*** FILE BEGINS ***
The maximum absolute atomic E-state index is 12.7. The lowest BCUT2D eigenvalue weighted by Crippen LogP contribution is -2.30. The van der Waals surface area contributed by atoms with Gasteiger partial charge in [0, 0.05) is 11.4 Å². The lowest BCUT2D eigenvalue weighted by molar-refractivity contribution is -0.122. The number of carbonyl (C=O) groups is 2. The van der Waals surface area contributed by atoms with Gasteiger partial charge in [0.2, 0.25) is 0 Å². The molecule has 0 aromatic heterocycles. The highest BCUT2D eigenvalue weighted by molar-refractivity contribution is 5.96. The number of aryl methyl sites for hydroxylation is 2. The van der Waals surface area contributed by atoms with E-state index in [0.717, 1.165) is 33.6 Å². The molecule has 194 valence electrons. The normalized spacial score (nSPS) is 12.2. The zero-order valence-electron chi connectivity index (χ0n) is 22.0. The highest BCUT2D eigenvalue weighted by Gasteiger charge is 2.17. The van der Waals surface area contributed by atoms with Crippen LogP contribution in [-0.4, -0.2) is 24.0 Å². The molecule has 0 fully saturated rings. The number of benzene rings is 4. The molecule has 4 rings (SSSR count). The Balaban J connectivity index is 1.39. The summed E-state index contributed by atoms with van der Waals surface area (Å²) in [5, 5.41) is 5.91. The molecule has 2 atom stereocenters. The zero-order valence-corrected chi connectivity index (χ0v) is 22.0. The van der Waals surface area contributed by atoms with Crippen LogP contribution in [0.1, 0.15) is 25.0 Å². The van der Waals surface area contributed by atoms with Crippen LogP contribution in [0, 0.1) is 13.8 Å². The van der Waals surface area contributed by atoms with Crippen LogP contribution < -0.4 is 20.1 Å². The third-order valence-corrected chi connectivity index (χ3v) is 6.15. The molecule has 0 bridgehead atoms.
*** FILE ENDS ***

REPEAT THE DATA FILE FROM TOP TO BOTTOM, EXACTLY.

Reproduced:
The maximum absolute atomic E-state index is 12.7. The lowest BCUT2D eigenvalue weighted by Crippen LogP contribution is -2.30. The van der Waals surface area contributed by atoms with Gasteiger partial charge in [0, 0.05) is 11.4 Å². The lowest BCUT2D eigenvalue weighted by molar-refractivity contribution is -0.122. The number of carbonyl (C=O) groups is 2. The van der Waals surface area contributed by atoms with Gasteiger partial charge in [0.2, 0.25) is 0 Å². The molecule has 0 aromatic heterocycles. The highest BCUT2D eigenvalue weighted by molar-refractivity contribution is 5.96. The number of aryl methyl sites for hydroxylation is 2. The van der Waals surface area contributed by atoms with E-state index in [0.717, 1.165) is 33.6 Å². The molecule has 194 valence electrons. The normalized spacial score (nSPS) is 12.2. The zero-order valence-electron chi connectivity index (χ0n) is 22.0. The highest BCUT2D eigenvalue weighted by Gasteiger charge is 2.17. The van der Waals surface area contributed by atoms with Crippen LogP contribution in [-0.4, -0.2) is 24.0 Å². The molecule has 0 fully saturated rings. The number of benzene rings is 4. The molecule has 4 rings (SSSR count). The Balaban J connectivity index is 1.39. The summed E-state index contributed by atoms with van der Waals surface area (Å²) in [5, 5.41) is 5.91. The molecule has 2 atom stereocenters. The zero-order valence-corrected chi connectivity index (χ0v) is 22.0. The van der Waals surface area contributed by atoms with Crippen LogP contribution in [0.1, 0.15) is 25.0 Å². The van der Waals surface area contributed by atoms with Crippen LogP contribution in [0, 0.1) is 13.8 Å². The van der Waals surface area contributed by atoms with Crippen LogP contribution < -0.4 is 20.1 Å². The third-order valence-corrected chi connectivity index (χ3v) is 6.15. The molecule has 0 bridgehead atoms.